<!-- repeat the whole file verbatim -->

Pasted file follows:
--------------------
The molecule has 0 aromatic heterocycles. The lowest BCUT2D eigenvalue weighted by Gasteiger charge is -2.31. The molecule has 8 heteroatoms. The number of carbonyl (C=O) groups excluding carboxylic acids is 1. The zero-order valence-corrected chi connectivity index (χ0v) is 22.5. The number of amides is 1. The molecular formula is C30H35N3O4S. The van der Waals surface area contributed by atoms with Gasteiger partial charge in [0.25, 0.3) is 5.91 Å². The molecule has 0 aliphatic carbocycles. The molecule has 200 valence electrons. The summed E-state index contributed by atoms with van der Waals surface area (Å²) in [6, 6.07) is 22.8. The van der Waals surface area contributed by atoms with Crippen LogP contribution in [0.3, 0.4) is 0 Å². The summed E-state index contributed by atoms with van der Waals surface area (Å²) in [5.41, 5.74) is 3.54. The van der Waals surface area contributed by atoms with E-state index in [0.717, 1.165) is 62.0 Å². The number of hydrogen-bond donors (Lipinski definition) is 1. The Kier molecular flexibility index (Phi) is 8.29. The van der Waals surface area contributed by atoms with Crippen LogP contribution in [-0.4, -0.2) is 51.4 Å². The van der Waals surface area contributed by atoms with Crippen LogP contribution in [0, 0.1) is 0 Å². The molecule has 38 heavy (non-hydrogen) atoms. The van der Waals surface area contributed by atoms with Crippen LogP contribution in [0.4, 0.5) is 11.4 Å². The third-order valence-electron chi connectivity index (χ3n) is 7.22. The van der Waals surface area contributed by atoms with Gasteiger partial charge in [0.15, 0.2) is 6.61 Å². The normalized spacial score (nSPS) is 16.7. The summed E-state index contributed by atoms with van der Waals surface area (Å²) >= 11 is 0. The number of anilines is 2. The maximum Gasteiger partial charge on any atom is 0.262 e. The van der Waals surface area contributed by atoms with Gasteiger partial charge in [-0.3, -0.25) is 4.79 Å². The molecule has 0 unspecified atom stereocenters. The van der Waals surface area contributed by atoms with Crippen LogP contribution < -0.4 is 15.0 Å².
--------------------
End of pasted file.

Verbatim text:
The molecule has 0 aromatic heterocycles. The lowest BCUT2D eigenvalue weighted by Gasteiger charge is -2.31. The molecule has 8 heteroatoms. The number of carbonyl (C=O) groups excluding carboxylic acids is 1. The zero-order valence-corrected chi connectivity index (χ0v) is 22.5. The number of amides is 1. The molecular formula is C30H35N3O4S. The van der Waals surface area contributed by atoms with Gasteiger partial charge in [0.25, 0.3) is 5.91 Å². The molecule has 0 aliphatic carbocycles. The molecule has 200 valence electrons. The summed E-state index contributed by atoms with van der Waals surface area (Å²) in [6, 6.07) is 22.8. The van der Waals surface area contributed by atoms with Crippen LogP contribution in [0.3, 0.4) is 0 Å². The summed E-state index contributed by atoms with van der Waals surface area (Å²) in [5.41, 5.74) is 3.54. The van der Waals surface area contributed by atoms with E-state index in [0.717, 1.165) is 62.0 Å². The number of hydrogen-bond donors (Lipinski definition) is 1. The Kier molecular flexibility index (Phi) is 8.29. The van der Waals surface area contributed by atoms with Crippen LogP contribution in [-0.4, -0.2) is 51.4 Å². The van der Waals surface area contributed by atoms with Crippen LogP contribution in [0, 0.1) is 0 Å². The molecule has 38 heavy (non-hydrogen) atoms. The van der Waals surface area contributed by atoms with Crippen LogP contribution in [0.4, 0.5) is 11.4 Å². The third-order valence-electron chi connectivity index (χ3n) is 7.22. The van der Waals surface area contributed by atoms with Gasteiger partial charge in [0.15, 0.2) is 6.61 Å². The normalized spacial score (nSPS) is 16.7. The summed E-state index contributed by atoms with van der Waals surface area (Å²) >= 11 is 0. The number of anilines is 2. The maximum Gasteiger partial charge on any atom is 0.262 e. The van der Waals surface area contributed by atoms with Gasteiger partial charge in [-0.3, -0.25) is 4.79 Å². The molecule has 0 unspecified atom stereocenters. The van der Waals surface area contributed by atoms with Crippen LogP contribution < -0.4 is 15.0 Å².